SNOOPY Biography - Fictional, Iconical & Mythological characters


Biography » fictional iconical mythological characters » snoopy


Name: Snoopy                                                                           
Snoopy is a fictional character in the long-running comic strip Peanuts, by             
Charles M. Schulz. He is Charlie Brown's pet beagle. Snoopy began his life in           
the strip as a fairly ordinary dog, but eventually evolved into perhaps the             
strip's most dynamic character and among the most recognizable comic                   
characters in the world. The original drawings of Snoopy were based on Schulz's         
childhood dogs, Snooky and Spike.                                                       
Snoopy, while born on October 2nd, first made his appearance on the strip on           
October 4, 1950, two days after the strip premiered and was identified by name         
on November 10. Schulz was originally going to call him "Sniffy" (as described         
in 25th anniversary book), until he discovered that name was used in a different       
comic strip. He changed it to "Snoopy" after remembering that his late mother           
Dena Schulz had commented that if their family were ever to acquire a third dog,       
it should be called Snoopi. In earlier strips it is not clear who Snoopy               
belongs to; for instance in the February 2, 1951 strip, Charlie Brown accuses           
Snoopy of following him, only to be told by Patty that Snoopy isn't following           
Charlie Brown but merely lives in the same direction. Indeed many early                 
strips show Snoopy interacting with Shermy and Patty without Charlie Brown,             
making Snoopy appear to belong to all of the neighborhood kids, similar to the         
dog Pete in the Our Gang comedies, who is everyone's dog.                               
Snoopy was a silent character for the first two years of his existence, but on         
May 27, 1952 he verbalized his thoughts to readers for the first time via a             
thought balloon; Schulz would utilize this device for nearly all of the                 
character's appearances in the strip thereafter. In addition to Snoopy's ability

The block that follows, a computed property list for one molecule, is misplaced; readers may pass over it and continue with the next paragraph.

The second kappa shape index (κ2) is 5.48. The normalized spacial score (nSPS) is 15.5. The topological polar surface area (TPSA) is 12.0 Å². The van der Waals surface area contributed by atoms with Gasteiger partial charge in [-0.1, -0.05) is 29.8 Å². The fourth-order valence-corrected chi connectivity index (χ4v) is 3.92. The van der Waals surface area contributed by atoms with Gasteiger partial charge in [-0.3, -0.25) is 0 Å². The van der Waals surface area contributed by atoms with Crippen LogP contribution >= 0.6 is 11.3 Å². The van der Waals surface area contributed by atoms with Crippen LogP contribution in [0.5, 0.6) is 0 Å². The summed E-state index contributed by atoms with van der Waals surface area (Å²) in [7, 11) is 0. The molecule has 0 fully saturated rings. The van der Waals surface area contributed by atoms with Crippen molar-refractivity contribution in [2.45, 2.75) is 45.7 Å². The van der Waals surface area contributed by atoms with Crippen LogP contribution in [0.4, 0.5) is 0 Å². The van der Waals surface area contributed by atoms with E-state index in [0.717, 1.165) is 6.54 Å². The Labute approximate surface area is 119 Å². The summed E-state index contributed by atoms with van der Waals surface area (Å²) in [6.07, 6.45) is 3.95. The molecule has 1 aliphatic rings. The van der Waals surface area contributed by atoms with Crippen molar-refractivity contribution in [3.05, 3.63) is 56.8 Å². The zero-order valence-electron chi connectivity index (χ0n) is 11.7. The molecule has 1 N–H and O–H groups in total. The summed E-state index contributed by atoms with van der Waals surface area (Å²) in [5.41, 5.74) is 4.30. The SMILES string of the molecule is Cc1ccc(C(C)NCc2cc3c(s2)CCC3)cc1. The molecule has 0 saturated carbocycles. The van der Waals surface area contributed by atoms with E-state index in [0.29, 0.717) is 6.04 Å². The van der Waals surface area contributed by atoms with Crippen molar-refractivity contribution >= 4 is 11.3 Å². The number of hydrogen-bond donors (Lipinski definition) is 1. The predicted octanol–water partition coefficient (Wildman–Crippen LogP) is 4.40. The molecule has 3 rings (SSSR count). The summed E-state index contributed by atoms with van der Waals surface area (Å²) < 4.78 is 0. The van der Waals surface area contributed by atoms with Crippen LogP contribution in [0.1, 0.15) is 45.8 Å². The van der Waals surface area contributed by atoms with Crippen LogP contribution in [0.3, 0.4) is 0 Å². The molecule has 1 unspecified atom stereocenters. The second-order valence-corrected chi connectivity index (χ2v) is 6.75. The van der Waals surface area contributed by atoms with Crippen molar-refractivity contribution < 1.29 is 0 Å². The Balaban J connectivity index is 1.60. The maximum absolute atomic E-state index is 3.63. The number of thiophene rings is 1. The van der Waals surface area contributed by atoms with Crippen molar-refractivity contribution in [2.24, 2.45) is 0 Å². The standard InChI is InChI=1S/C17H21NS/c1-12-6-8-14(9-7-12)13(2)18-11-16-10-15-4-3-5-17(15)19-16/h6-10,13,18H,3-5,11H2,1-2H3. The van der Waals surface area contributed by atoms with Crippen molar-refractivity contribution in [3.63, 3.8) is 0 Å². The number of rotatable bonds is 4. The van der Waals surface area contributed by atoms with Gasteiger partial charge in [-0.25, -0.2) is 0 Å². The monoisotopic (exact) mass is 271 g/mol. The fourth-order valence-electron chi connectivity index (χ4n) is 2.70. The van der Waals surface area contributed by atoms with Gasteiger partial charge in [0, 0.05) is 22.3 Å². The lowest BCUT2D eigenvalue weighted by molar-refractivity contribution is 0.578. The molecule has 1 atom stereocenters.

to "speak" his thoughts to the reader, many of the human characters in Peanuts         
have the uncanny knack of reading his thoughts and responding to them. In the           
animated Peanuts films and television specials, Snoopy's thoughts are not               
verbalized; his moods are instead conveyed through growls, sobs, laughter, etc.,       
as well as through pantomime. The only exceptions are in You're a Good Man,             
Charlie Brown and Snoopy!!! The Musical, in which Snoopy's thoughts are                 
verbalized through voiceovers (by Robert Towers and Cam Clarke, respectively).         
Animation producer Bill MelĂ©ndez voiced both Snoopy and (eventually) Woodstock         
in numerous television specials from 1965 to 2006.                                     
October 4, 1950 - Snoopy's first appearance.                                           
Oddly enough, the first time a beagle is mentioned in the strip (December 5,           
1960), Snoopy denied being one. As Snoopy dozed, Charlie Brown paraphrased             
Gertrude Stein: "Beagles on the grass, alas." To this, Snoopy replied, "I am not       
a beagle." (Years later, Snoopy would paraphrase the Stein                             
expression himself: "Birds in the grass, alas; beagle on the roof, aloof.")             
Many of Peanuts' memorable moments come in Snoopy's daydream as a writer: his           
eternal opener on the typewriter "It was a dark and stormy night..." is taken           
from Edward George Bulwer-Lytton's 1830 novel Paul Clifford. The contrast               
between Snoopy's existence in a dream world and Charlie Brown's in the real             
world is central to the humour and philosophy of Peanuts (e.g., the Peanuts book       
title Life's a dream, Charlie Brown).                                                   
Schulz summed up Snoopy's character in a 1997 interview: "He has to retreat into       
his fanciful world in order to survive. Otherwise, he leads kind of a dull,             
miserable life. I don't envy dogs the lives they have to live."